How Can Active Sitting at Home Help?
Active Sitting- What is it?
Simply stated, active sitting is the exact opposite of what is experienced in a reclining lounge chair. In this type of chair, you literally do not have to move a muscle and that is why resting in one often leads to sleep. Frequent, prolonged, supported, non-moving sitting, even if you are not reclined, can lead to lots of problems- decreased strength especially of core postural muscles, general deconditioning (loss of endurance to maintain the state of being active), muscle tightness and a lack of flexibility that can lead to aches and pains, reduced blood circulation and generalized “brain fog”. Have you heard enough? If you or a person you know has special needs and begins at a place with health issues and physical limitations, this list can take on even greater significance when thinking about overall wellbeing of body and mind.
Active sitting on the other hand, is defined as sitting on a seat that allows or encourages the sitter to be active while sitting. Active sitting, also called dynamic sitting, refers to the concept that movement while sitting can be beneficial to the wellbeing of the human body and ultimately improve its ability to function. This is true for every body.
- Encourages Constant Movement- Movement requires muscle activation. Muscle activation causes increased blood flow to the muscle. When sitting on an active seat, balance comes into play and the body sways and makes micro adjustments to maintain balance. Sitting on an active seat is not like running laps, but the sitter is constantly activating muscles to stabilize their posture. This process keeps the body and mind awake and alert. Some people with special needs automatically engage in constant movement. They may have a hard time processing where their body is in space (proprioception). To compensate, their bodies stay in constant motion to give their brain necessary feedback to understand where they are. An active seat will naturally accommodate this.
- Increases Core Strength- When muscles repeatedly activate even a little bit, they become stronger. When we lean on something for support and allow our muscles to lie inactive for long periods of time, they will become weaker. Movements big and small on an active seat will strengthen core muscles. Some people with special needs have low muscle tone. Low muscle tone often causes a person to rely heavily on support to “prop up” their posture. A gradual introduction to active sitting can slowly build strength and endurance in postural muscles.
- Improves Posture- Active seats do not allow for “slumping”, the posture that causes the back to round, the pelvis to move into a posterior tilt and the head to move forward. Active seats require that you sit up, allowing the spine to move into a natural S-curve. This position also opens more room to take deeper breaths. People who are already experiencing aches and pains from poor posture report relief when they sit on active seats as they frequently shift their weight and align themselves comfortably. This motion is also important in maintaining the health of discs that provide cushioning between each of the vertebrae.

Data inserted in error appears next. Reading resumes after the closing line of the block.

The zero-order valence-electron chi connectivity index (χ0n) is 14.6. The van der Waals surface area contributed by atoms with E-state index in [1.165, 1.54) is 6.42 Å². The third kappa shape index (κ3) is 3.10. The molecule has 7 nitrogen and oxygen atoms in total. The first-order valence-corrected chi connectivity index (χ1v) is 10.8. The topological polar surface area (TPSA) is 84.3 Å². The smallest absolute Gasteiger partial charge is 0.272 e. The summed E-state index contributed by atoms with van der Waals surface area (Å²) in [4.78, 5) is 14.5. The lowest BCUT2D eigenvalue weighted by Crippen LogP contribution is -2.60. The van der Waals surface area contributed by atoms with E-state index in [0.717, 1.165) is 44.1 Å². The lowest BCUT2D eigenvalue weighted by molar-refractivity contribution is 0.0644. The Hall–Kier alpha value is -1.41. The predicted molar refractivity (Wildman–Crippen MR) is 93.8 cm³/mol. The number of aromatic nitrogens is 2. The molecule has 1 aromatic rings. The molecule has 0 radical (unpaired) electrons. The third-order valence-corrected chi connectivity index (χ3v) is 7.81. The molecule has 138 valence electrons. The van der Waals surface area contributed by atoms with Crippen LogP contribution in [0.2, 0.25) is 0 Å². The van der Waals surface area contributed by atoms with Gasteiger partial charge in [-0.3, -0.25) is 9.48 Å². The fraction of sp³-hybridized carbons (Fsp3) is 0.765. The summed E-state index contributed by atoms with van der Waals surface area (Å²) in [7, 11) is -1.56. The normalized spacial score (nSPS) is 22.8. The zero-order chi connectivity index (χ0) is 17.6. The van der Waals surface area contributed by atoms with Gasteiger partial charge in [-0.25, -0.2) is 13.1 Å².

- Improves Focus and Learning- Researchers are finding that active sitting improves concentration and a person’s ability to learn. Movement and learning are processed in the same part of the brain. Movement sends oxygen up to the brain and helps you stay more alert, awake, and able to focus. Actively sitting and “working out the wiggles” is also a great way to release excess energy in a healthy way. Moving and stretching address key aspects of UDL (Universal Design for Learning), including enhancing self-regulation through stress reduction, decreasing hyperactivity, and increasing focus. This can be especially true for people who have been diagnosed with attention deficit disorders.
Types of Active Seats
- Balance Balls- One of the earliest innovations in active seating for the classroom was offering kids the opportunity to sit on a large exercise ball. Gentle rocking and bouncing on the ball with feet flat on the floor provided all the benefits of active seating. Today’s market is boasting some new ideas with products like ergoErgo Kids Stool which offer the same benefits of sitting on a balance ball but with increased stability and without your seat rolling away when you stand up! Balance Discs or Wobble Cushions placed on the seat of a standard also provide active sitting opportunities.
- Kore Stools or Wobble Chairs- are similar to their inflated counterparts above. They require balance, ensure that sitting is an active process with lots of muscle engagement and facilitate better posture than seats that offer too much support.
Hopefully, you now have a much better understanding of what active sitting is and the kinds of chairs that provide active seating. So now, back to the original question posed by the title of this article, how can active sitting at home help? Providing your child with plenty of opportunities at home to do “the work” and experience the fun of active sitting IS carrying over therapy at home! Here are some ideas.
- At mealtimes, have your child sit on a balance disc or wobble cushion.
- Provide fun colorful active seats like the ergoErgo Kids Stool or the Wobble Stool when they are watching TV or playing video games. Sure, you can play a video game, IF you sit on this fun seat!
- For older kids, using active seats at their computer desks at home or while they practice their instrument or are having fun doing a craft. It’s helping your child stay active and strong and they aren’t even aware of it. Older kids that are athletes will most likely welcome the idea of an active seat and think up ways to use it that aren’t even on your radar.
Active sitting and active seating cover a lot of ground! Providing and encouraging active sitting at home is easy and a good idea for everyone!